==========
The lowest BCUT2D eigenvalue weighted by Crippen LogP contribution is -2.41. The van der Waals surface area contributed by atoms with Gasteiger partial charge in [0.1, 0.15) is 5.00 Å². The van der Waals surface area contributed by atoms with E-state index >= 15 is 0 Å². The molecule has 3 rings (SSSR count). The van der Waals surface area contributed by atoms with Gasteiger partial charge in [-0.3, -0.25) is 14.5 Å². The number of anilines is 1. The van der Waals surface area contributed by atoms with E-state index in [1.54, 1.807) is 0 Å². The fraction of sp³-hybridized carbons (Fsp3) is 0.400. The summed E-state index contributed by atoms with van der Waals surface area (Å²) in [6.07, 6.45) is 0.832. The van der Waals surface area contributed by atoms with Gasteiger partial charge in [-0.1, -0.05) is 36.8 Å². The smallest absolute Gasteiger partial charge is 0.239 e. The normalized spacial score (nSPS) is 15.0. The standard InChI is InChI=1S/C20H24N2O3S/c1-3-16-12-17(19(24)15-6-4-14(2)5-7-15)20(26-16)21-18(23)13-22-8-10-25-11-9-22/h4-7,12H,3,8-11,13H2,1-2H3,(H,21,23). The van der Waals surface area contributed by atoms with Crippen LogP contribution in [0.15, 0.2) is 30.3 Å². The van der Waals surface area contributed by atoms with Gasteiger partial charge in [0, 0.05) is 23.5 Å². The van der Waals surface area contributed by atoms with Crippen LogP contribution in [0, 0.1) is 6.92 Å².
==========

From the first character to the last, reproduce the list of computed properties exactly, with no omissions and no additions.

The lowest BCUT2D eigenvalue weighted by Crippen LogP contribution is -2.41. The van der Waals surface area contributed by atoms with Gasteiger partial charge in [0.1, 0.15) is 5.00 Å². The van der Waals surface area contributed by atoms with E-state index >= 15 is 0 Å². The molecule has 3 rings (SSSR count). The van der Waals surface area contributed by atoms with Gasteiger partial charge in [-0.3, -0.25) is 14.5 Å². The number of anilines is 1. The van der Waals surface area contributed by atoms with E-state index in [1.54, 1.807) is 0 Å². The fraction of sp³-hybridized carbons (Fsp3) is 0.400. The summed E-state index contributed by atoms with van der Waals surface area (Å²) in [6.07, 6.45) is 0.832. The van der Waals surface area contributed by atoms with Gasteiger partial charge in [-0.1, -0.05) is 36.8 Å². The smallest absolute Gasteiger partial charge is 0.239 e. The normalized spacial score (nSPS) is 15.0. The standard InChI is InChI=1S/C20H24N2O3S/c1-3-16-12-17(19(24)15-6-4-14(2)5-7-15)20(26-16)21-18(23)13-22-8-10-25-11-9-22/h4-7,12H,3,8-11,13H2,1-2H3,(H,21,23). The van der Waals surface area contributed by atoms with Crippen LogP contribution in [0.15, 0.2) is 30.3 Å². The van der Waals surface area contributed by atoms with Gasteiger partial charge in [0, 0.05) is 23.5 Å². The van der Waals surface area contributed by atoms with Crippen LogP contribution in [0, 0.1) is 6.92 Å².